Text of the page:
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Are you interested in pink gemstones? The color pink occurs naturally in many kinds of gemstones; they are not all alike. Below are the most popular pink gemstone names in the world.

 

What Gemstone is Pink?

Pink Sapphire

Pink sapphire is one of the hardest minerals around, right next to the diamond. A carat can go for $700 to up to $1500, depending on the cut and quality of the gem. They can occur as truly pink gems or purplish-pink stones.

The deeper the color saturation, the more expensive the gems become. All kinds of sapphire belong to the gem corundum subset, and have a Mohs rating of nine, making them just a little less durable than the diamond, which ranks at number one for hardness.

Morganite

Morganite is characterized as being an exclusive and sought-after gemstone for jewelry. It has viable medium durability, which makes it perfect for standard jewelry settings like rings and pendants.

Jewelers often process morganite because it adds a strong touch of feminine to any jewelry piece. The morganite is also known in the gem world as the pink beryl or the pink emerald, though it is not an emerald. The pink hues in morganite come from magnesium and cesium inclusions.

Pink Opal

Pink opal is known as the most colorful precious stone in the world. It has the most natural schiller that involves a full spectrum of colors. Opal naturally occurs as a translucent stone because of its water content, which is probably the highest among all minerals.

Pink opals are often the products of laboratory synthesis and processing. While these opals will have an intense pink hue, the play of color remains when you shift the stone’s position just a little.

Rhodochrosite

Rhodochrosite is one of the softest minerals in our countdown, but it is no less appealing. Rhodochrosite features a banded structure, with layers of different colors across the gemstone.

While it has a cleavage, Rhodochrosite is a soft mineral that cannot be compared to minerals like sapphire. Lower quality pink rhodochrosite can retail for $200 per carat, while the higher quality ones with better color saturation and clarity can cost up to $500 per carat. This mineral has a beautiful red-rose color that is incomparable to other color manifestations in other minerals.

Pink Spinel

Pink spinel is one of the rarest natural pink crystals in the world, and it features unique internal inclusions that make it stand out from the rest of the pink pack.

Pink spinel wasn’t correctly identified until recently. It was often confused as pink sapphire until proper confirmatory tests showed that it was another crystal altogether. It has high durability as well, and because of its rarity, a carat of pink spinel can cost anywhere from $200 to a high of $1,500 depending on the cut and clarity of the piece.

Rose Quartz

Rose-Quartz

While more abundant than other kinds of minerals in this list, the Mother of Lovestone rose, quartz is no less valuable to energy practitioners and those who believe its metaphysical properties. Rose quartz can be bought affordably for less than $10 per pound.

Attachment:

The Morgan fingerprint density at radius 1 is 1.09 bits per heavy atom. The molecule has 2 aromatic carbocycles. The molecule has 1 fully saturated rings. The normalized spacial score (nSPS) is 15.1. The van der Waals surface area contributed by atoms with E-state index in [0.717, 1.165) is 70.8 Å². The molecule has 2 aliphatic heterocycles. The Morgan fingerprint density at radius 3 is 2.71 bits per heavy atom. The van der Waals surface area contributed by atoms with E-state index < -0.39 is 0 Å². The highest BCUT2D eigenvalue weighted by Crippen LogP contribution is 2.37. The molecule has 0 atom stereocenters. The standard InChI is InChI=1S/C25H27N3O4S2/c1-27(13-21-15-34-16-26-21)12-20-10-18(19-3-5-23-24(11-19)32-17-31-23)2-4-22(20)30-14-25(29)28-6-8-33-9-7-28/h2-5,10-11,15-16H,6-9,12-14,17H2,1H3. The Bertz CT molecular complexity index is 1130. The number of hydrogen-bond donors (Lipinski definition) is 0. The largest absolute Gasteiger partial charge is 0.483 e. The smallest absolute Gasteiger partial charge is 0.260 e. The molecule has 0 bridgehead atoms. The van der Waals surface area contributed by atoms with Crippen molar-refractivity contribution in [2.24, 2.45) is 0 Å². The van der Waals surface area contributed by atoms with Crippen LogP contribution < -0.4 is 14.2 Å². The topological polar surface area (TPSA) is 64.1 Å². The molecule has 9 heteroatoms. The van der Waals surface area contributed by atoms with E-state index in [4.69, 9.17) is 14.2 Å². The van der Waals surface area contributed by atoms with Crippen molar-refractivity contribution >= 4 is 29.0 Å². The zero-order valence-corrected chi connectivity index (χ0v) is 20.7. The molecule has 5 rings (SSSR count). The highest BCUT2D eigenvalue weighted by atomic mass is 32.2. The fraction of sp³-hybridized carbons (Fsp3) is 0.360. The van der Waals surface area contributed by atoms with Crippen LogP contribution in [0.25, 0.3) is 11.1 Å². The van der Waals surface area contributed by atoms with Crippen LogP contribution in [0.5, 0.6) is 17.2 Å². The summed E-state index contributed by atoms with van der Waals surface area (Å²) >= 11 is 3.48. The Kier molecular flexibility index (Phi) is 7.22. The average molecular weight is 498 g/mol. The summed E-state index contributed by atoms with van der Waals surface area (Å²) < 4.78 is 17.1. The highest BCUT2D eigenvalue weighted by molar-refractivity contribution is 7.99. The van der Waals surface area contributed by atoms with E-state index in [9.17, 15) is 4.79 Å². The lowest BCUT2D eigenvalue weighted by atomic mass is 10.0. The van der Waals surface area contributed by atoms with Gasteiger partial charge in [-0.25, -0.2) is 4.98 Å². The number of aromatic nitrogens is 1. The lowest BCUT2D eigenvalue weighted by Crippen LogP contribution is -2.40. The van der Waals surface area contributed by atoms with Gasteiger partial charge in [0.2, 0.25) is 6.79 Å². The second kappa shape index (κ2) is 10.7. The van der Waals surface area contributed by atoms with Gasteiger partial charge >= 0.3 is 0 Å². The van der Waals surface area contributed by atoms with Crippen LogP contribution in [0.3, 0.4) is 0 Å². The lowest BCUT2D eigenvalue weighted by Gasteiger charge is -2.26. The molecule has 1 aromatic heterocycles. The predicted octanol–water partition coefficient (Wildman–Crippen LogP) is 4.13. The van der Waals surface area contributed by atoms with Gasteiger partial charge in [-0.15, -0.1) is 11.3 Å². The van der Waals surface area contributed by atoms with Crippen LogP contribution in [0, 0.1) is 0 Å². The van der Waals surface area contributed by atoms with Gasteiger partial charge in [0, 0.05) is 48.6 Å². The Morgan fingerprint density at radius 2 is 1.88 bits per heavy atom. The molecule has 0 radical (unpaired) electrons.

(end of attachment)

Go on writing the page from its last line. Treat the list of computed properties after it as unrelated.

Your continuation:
It has excellent transparency that lends well to different types of jewelry settings and has an average level of brilliance – good enough for engagement rings and wedding rings. With the right cut and polish, the rose quartz stands perfectly against the backdrop of other pink gems.

Kunzite

Kunzite

Kunzite is another little-known pink gem that deserves more attention because of its natural beauty. It was first  described in the US, and its main feature is the depth and intensity of its colors. It is an opaque gemstone and occurs in three primary colors – purple, colorless, and pink.

Pink Fluorite

Pink fluorite is often tumbled or made into cute cabochons. It is considered a prime heart stone and is recommended for energy healing involving love and relationships. Pink fluorite has unique inclusions and a lighter pink shade than rose quartz.

Pink Chalcedony

Pink chalcedony is another abundant gemstone that is mined in different countries. Its abundance means it is less expensive than top stones like pink spinel or pink sapphire.

Pink chalcedony showcases brighter pastel colors that are lighter and warmer to look at. It has a luster that can be described as glassy or waxy. Pink chalcedony is also usually processed into cabochons for a variety of jewelry settings.

Rhodonite

rhodonite

The extremely distinct rhodonite has an almost raspberry texture that makes it easy to identify. Its name is derived from a Grecian word, “rhodon,” which means “rosy-colored.” Rhodonite occurs in various shades of pink and red. The best ones have a deep pink color with appropriate texturing thanks to its unique inclusions and patterns.

Thulite

Thulite is a variety of zoisite that has a disturbingly vivid pink color. It was first mined in Norway, but today, more deposits have been in the United States.

Like the rhodonite, this mineral has dendritic veins on the surface that give the stone a lot of character. Thulite is naturally eye-catching because of its internal characteristics and looks lovely on jewelry.

Because of its Mohs rating, it is not recommended for bracelets and rings because the mineral might chip if you knock it too hard, or drop it. However, necklaces, pendants, and earrings are a hit because they’re not exposed to the same level of impact as other jewelry.

Malaya Garnet

The Malaya or Malaia pink garnet is a beautiful specimen of garnet that has excellent clarity and color saturation, fit for most applications. Unlike other gemstones, the value per carat of a Malaya gem increases when the hue lightens instead of deepens. These gems have been around since the 1970s, and they continue to enchant the world of gems and jewelry. The Malaya gem belongs to one of the most extensive mineral families known to gemology.